As we wander into the next area, I notice the re-emergence of the no photography signs and ask, only to have my fears validated. This is one of the carbon design/ assembly/ testing/ areas and it appears to have the same rules as Fight Club. Suffice to say, the room I’m outside of looking in is a treasure trove of photogenic opportunity. Huge rolls of carbon fibre being carefully unwrapped, laid out and cut by hand into specific shapes to create what, I don’t know, but it is undoubtedly rare, expensive and light. And cold. I notice that the people inside the circle of trust are wrapped up in down jackets and gloves. “It’s gotta be kept real cool, for the freshness of the carbon” Josh informs me. To the side of the cold store is a small workstation comprising of an old wooden stool, a workbench, a wheel jig and a Ferrari calendar. Is this the legendary Ghibli wheel tuner I had heard mythical reference to? I will never know, but seeing how hands on a process bonding and truing a Ghibli disc wheel is, yet again the hand made-ness of Campagnolo really can’t be overstated. In this day and age, you wonder how that can compete with the likes of high quality mass automation in the far east, but that is the point here and Campagnolo knows it. They know where their bread and butter lies. There’s something about carbon too that makes you want to take offcuts and turn them into key rings. Not even the mighty titanium can do that, even to a ti lover like me. There’s something just so cool about those woven layers of stiffness and the way the light bounces off them unequally that makes me want to keep bits I find around the place, but I daren’t and we exit the area empty handed and empty memory carded.
Before lunch there’s just enough time to squeeze in one of the testing labs and see small groups of EPS front mechs being tortured in a way that not even the most indecisive gear changer could possibly treat them. Silently they sit changing up, down, up, up, down endlessly, flawlessly. It’s a bizarre scene, but again, one that is reassuringly small scale and oddly for such a hi tech device, interacted with humans. People are everywhere, helping, moving and setting up. You imagine this sort of facility would be in clear perspex boxes serviced by robotic arms and data logging screens, but genuine real humans with Italian accents and good collars watch over them, giving them a helping hand, writing stuff down on paper with scribing objects of years gone by. It’s in keeping and reassuring.
As I’ve said before, us Brits don’t really do lunch. It’s like we’ve all been schooled by watching Wall Street, but the Italians I have learned over the years really really do lunch. And if you’re here to observe Italians working, you might as well eat lunch with them as you won’t be finding any on the shop floor during the day’s middle food break. The canteen at Campagnolo is really quite something too. It’s importance in the wider picture is mirrored by it’s sheer scale. And it’s aroma, noise, light, style amd sense of occasion. If you want to really know Italy, to live Italy, to get Italy, you need to pay attention at meal times. Italy is a lot of things but mostly it’s food. They can and do make even the most simple and potentially dull meal of beige and green taste like it’s made of heaven. It’s such a cliche, but the Italians just are so passionate about everything, starting with food. They don’t play down things. They couldn’t be more opposite to the north of europe if they tried, and I love them for it. They are an exotic, loud, over the top intense people and deep down, we’re all jealous in the north of the continent. There is a real sense of human connection and interaction in the canteen too. Purpose built modern floating seating and integrated tables jut out from concrete wall supports under giant modernist graphics and wall murals. Original, intact and poignient because they are more than decorative, they are among other things the Campagnolo alphabet. A kind of hieroglyphics for cyclists. This means derailleur, that means delta brakes. Obscure until highlighted, then obvious and intriguing. Because I am not used to Italian portions of food Josh and I are the last to leave and on the way out he shows me the dinner service reserved for VIPs. A china dinner service with tiny Campag logos printed subtly on the edges. Cups, plates, gravy boats, the lot. I drift off wondering which of my heroes sat at this dinner table eating from these plates. Merckx? Anquetil? Lemond? Probably all of them seeing as two of those three were drinking from the vending machine in the lobby yesterday anyway.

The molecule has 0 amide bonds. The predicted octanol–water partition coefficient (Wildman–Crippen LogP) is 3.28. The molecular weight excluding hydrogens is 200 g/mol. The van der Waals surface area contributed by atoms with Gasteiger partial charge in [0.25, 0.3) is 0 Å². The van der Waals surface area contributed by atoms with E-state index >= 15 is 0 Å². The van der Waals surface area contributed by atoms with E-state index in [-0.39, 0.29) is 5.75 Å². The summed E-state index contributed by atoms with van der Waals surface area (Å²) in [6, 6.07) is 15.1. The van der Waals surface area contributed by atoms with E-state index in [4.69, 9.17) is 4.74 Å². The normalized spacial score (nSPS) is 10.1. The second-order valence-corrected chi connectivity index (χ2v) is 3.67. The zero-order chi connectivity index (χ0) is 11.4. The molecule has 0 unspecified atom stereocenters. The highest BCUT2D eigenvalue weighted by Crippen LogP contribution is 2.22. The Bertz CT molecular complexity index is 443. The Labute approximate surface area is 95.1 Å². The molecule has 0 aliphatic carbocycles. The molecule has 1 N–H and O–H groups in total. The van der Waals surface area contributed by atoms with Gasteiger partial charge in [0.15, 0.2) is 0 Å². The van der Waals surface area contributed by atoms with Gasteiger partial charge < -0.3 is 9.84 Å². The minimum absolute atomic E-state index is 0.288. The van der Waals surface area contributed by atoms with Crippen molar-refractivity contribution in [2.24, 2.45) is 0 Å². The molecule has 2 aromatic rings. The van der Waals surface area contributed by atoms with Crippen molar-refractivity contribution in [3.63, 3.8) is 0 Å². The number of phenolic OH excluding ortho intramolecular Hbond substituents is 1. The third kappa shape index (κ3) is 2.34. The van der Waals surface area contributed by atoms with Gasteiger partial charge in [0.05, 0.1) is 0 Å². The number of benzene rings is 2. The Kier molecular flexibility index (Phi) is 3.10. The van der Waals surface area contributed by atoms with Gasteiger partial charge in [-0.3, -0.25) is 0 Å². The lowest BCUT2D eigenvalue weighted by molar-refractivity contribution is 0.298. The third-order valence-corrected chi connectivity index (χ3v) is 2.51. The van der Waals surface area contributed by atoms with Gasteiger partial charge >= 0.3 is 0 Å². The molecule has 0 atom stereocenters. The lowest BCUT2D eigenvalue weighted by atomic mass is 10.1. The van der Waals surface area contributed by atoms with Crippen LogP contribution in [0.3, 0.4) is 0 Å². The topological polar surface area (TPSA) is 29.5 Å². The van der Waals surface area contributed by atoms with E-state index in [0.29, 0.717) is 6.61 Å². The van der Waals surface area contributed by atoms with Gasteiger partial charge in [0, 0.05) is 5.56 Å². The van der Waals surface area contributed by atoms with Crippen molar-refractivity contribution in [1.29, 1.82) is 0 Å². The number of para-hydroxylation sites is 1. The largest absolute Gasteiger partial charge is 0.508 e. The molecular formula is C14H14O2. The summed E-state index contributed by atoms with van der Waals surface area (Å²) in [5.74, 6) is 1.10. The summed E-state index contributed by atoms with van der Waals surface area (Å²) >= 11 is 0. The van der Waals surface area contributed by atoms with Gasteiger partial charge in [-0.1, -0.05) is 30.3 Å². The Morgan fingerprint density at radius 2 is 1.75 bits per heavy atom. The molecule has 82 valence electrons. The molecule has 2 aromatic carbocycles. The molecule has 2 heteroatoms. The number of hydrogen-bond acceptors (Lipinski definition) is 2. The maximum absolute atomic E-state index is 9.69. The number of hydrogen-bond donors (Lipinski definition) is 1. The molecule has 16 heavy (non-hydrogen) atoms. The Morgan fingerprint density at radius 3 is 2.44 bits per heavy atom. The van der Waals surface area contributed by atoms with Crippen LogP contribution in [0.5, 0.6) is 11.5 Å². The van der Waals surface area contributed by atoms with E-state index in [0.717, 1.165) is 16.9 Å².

Apres-lunch finds us in the chain department. Doing a real time 360 panorama by spinning slowly round on the spot I count no breaks in what must be the world’s longest 11speed bike chain. It quite literally sets off from the place it is assembled and journeys around an entire room, through various machines and stages of production until it reaches a box, where it is chopped like a string of sausages and sent away to Tommy Voekler or Giovanni Visconti or you. It’s like a miniature railway set, winding it’s way through, passed, under and along, every now and then stopping at a signal or having a clean or a lubrication service and then chugging away en route to destination unknown. All the time perspex fronted machinery allowing the workings of the process to be completely transparent, various magnifying glasses hovering over it for close inspection render any privacy the process might have wanted redundant.
Then just as I find the anodising department to explore, it turns out it’s time to visit the boss. Valentino Campagnolo’s office resides at the top of the building amongst numerous meeting and board rooms. Each named after a groupset. All finished completely in beautiful exotic hardwoods you’d probably not be allowed to turn into boardrooms these days. Floors, walls, ceilings, doors, tables, chairs, drinks cabinets, everything. If it wasn’t so original it’d almost be kitsch, but the design and the style and the depth remain and it’s not in the slightest, it’s actually really really cool. And immaculately preserved. The flooring alone being a thing of great beauty.